Stanley Middleton’s Valley of Decision is melancholy but upbeat after  Germinal Middleton won the Booker Prize in 1974 for Holiday.  Set in the Midlands, Valley of Decision is a beautifully-written novel about musical careers and a marriage on the rocks.  David and his wife Mary are happy.  They have a lot in common:  David teaches music and is an amateur cellist; Mary is a former opera singer.  When she  is offered a gig in the U.S. singing opera on a two-months’ university tour, David and Mary agree she should do it.  It is an opportunity for Mary, though she doesn’t want a professional career.

While she is away, David begins to perform with a prestigious quartet.  It takes up time, and he loves it. Middleton’s descriptions of the rehearsals, conversations about music,  and the concerts are fascinating.  I’m not even musical.

Mary is a hit in Handel’s  Semele.  But suddenly she stops writing to David and won’t answer his phone calls. She is not in touch with her parents or David’s parents, either.  David  is worried.  He continues with his music, and that is a saving grace, but he becomes depressed.

Where is Mary?  we wonder.

A brilliant little novel, the kind of thing that might get overlooked now.  Personally I wish there were more short, pitch-perfect (no pun intended) novels like this.


Book Sales & Crumbling Paperbacks

My new book bag.

Every year we go to the Planned Parenthood Book Sale.

The books had been plundered and pillaged by the time we got there on the second night.  The  classics were down to a few Dickens and Brontes.  This is a slight exaggeration.

I had a sinking feeling I’d gone to the sale too many times.  We filled a book bag instead of a box.  I’m happy to have bought fewer books, though, because I have FINALLY shelved all my books and don’t want clutter.  But why go if there is nothing unusual?  I found a few in the trade paperback section.  I haven’t read this novel by Julia Glass, who won the National Book Award in 2002 for Three Junes.  And who doesn’t like David Lodge’s satires?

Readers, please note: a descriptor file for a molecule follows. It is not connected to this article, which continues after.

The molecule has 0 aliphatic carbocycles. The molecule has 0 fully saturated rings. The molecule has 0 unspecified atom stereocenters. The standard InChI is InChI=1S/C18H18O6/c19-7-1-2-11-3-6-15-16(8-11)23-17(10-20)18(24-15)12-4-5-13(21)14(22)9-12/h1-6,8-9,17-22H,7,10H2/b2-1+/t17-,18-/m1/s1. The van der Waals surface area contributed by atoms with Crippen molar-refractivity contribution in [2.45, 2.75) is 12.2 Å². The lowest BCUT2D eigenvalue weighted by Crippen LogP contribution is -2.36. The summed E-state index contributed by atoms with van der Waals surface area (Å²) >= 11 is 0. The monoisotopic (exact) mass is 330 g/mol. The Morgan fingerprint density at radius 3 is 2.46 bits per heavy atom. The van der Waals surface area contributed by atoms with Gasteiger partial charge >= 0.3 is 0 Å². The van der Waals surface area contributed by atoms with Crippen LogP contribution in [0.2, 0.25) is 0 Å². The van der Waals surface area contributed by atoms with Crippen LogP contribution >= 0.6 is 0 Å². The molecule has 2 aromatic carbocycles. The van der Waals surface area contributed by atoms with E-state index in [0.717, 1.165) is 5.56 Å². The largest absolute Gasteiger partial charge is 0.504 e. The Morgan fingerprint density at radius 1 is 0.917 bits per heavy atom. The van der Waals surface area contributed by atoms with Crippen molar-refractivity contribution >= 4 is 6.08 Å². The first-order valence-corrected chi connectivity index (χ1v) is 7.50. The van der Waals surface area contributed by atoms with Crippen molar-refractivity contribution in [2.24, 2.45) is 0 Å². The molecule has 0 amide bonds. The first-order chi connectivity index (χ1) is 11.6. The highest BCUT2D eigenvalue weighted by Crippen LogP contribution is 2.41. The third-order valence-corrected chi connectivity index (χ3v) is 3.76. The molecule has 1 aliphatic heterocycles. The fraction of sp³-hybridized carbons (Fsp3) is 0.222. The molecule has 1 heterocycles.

But, really, we have to find more book sales in the midwest.  Where have all the good books gone?


Some of my  paperbacks have fallen apart.  Not surprisingly, my Washington Square paperback of Jane Eyre (the first I had) is no longer readable.

Traditionally I’ve been a paperback person, but in 2017 I got hooked on Folio Society books.  A group of friends and I purchased some FS books for a round robin.  We were co-owners and traded them back and forth.

We logged our reading time.  No reason.

My friend’s daughter, who had just gotten out of rehab,  kept a journal because she was supposed to try to change her behavior.  And she said she read enough to cut  half an hour to forty-five minutes from her phone time. Pretty good for anyone!

The Folio Society books were overall a good influence. Who needs to read the latest Booker Prize winner when we’re busy with the FS edition of Jude the Obscure?   My discovery?  I started rereading the classics because the books were so attractive.. I especially recommend the beautiful edition of Wuthering Heights, with an introduction by Patti Smith and illustrations by Rovina Cai.

A Penguin Hardcover Classic of “Bleak House” and coffee.

The FS books will last, but I’ve been musing:  how long will my other hardbacks?  Will my cute affordable Penguin hardback classics last for 50 years?  I am a fan of Coralie Bickford’s  cover designs, especially the birdcages on the cover of Bleak House (think of Miss Flite). And these  books are good value:  usually under $20.  The print is a nice size and the paper is sturdy.

But perhaps we are not meant to sit in bed and hold Bleak House in one hand while we slurp coffee.  The cover of Bleak House took a beating!  And, oops, a coffee stain on one of the pages.